This approach does nothing but allow abuse to continue at the expense of the taxpayer. Not only should this loophole for abuse be removed but companies should be required to list settlements annually and all large corporations should have anonymous reporting systems in place too.

The struggle we face in this work is that some cases of sexual assault take place in environments that have no clear reporting system in place. Whether it’s a small business that has no Human Resources division or in a setting where professional and personal lines are blurred, we must look towards victim service groups and law enforcement as allies in helping to combat exploitative behavior. This means ensuring law enforcement agencies are up to date on sexual assault training, and that we provide financial support to the organizations doing this work day in, and day out.

The debate in 2017 around sexual harassment and assault has heavily focused on the severity of punishment for the accused, and differences have been drawn between patterned behaviors of abuse versus a one-time “mistake” that someone made in their past or in their youth. Contrasts have also been made between inappropriate language and inappropriate touching or groping.

As Americans our inclination is to use scales when deciding on punishment, that is after all how our justice system operates. But our justice system has historically failed marginalized communities, and especially those who experience abuse. With that said, I agree that some cases of abuse are more extreme than others but one isolated act does not warrant a pass — we must still hold that person accountable, and ask that they take intentional steps to apologize, change their behavior, and instruct others to do the same.

3. Marginalized individuals must be considered as equal.

The backlash that women have faced in the recent upheaval around sexual harassment and assault has been palpable, once more demonstrating that marginalized groups are not being considered as equal.

The initial inclination by some in the public to call victims liars is nothing new — in fact, it has plagued sexual assault survivors and advocates for generations. I would argue that is also holds back those “less traditional” victims (like men) from reporting their own experiences of harassment and assault.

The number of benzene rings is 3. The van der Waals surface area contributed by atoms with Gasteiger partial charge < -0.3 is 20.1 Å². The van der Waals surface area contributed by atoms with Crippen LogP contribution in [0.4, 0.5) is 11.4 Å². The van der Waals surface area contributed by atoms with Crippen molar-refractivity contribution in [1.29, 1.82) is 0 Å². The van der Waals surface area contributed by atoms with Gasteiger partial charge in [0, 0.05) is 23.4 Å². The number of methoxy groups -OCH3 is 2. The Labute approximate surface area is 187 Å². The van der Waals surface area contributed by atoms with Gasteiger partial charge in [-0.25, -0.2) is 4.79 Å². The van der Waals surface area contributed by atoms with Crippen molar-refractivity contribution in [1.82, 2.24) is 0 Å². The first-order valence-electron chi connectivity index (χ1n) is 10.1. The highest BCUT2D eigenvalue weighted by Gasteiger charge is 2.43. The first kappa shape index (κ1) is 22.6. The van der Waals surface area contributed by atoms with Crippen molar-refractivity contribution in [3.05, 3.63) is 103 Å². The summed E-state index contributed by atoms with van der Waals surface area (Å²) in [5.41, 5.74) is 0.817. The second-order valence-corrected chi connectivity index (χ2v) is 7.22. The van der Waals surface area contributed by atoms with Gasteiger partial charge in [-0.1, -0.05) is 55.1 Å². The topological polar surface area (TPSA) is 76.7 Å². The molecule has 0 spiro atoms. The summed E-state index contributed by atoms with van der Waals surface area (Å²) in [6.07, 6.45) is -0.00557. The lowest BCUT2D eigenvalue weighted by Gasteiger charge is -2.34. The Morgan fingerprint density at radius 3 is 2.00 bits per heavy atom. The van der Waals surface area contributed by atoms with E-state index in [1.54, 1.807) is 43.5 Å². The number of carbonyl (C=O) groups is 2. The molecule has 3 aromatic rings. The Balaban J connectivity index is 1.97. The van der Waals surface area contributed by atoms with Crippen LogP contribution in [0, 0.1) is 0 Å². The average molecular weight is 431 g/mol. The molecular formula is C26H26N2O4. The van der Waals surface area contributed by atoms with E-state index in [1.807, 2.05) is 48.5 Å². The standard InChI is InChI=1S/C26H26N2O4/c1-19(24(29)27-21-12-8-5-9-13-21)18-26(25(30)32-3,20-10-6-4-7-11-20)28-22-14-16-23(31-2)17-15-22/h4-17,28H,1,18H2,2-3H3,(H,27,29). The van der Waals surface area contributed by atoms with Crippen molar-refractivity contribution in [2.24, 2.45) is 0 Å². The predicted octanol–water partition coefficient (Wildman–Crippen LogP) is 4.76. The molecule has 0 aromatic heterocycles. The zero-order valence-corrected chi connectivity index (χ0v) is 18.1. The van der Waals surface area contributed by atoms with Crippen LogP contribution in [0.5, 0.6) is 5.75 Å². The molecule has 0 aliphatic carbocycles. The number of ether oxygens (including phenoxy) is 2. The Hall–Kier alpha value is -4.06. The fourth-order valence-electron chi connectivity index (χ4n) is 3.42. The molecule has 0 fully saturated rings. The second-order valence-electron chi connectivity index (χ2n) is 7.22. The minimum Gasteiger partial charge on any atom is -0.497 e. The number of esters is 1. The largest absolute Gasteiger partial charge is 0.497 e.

That is partly why it should not come as a surprise that so many cases of abuse go unreported, or that so many people who have shared their stories this past year have decided to remain anonymous. Their careers and livelihoods are at risk, and nothing will change unless we trust storytellers, hold abusers accountable, and create an environment where all people are considered equal.

Education is key to this. Implementing comprehensive sexual health education in our schools that integrates teachings around consent are critical to the health and safety of our youth and to crafting a new culture of equality for the future.

Electing more women to public office and supporting the growth of women leaders in the private sector will also help. We know that in many career fields where abuse is rampant, there is a dominant gender that holds the most power and wealth: men.

Supporting the growth of diverse genders in decision making roles will benefit society in more ways than one, and I feel confident that it will reduce cases of sexual harassment and assault while also lead to the development of improved reporting systems too.

I’ve presented three intentional steps we can each take to build a system where all people can live life free of abuse and control:

1. Abusive behavior towards marginalized people must no longer be tolerated;

2. Create legitimate avenues to seek and obtain justice;

3. Marginalized individuals must be considered as equal.

In an ideal world, the powerful know abuse is wrong and those who might still face abuse have avenues to stop it.

We haven’t created that world just yet, and the hardest part about all of this is that change requires a deep look into ourselves and our own actions or in some cases, a look into our own inactions.

We have a lot of unlearning to do and many of the national figures who have been accused of sexual harassment and assault are men that we have invited into our homes. They are men we have donated to, men we have admired on TV and on radio.

These men have played an influential role in shaping our culture but they do not need to shape our future.

Now is our time to get it right. But if we fail to address the systemic issues of power and control in our society — if we fail to dismantle the very foundation that has allowed harassment and assault to blossom — then I fear we will miss our chance to lead real and meaningful change.

Take action now. Every intentional effort you make, small or large, goes a long way in paving a better, healthier, and safer community for all. I hope these three steps offer a good place for you to start.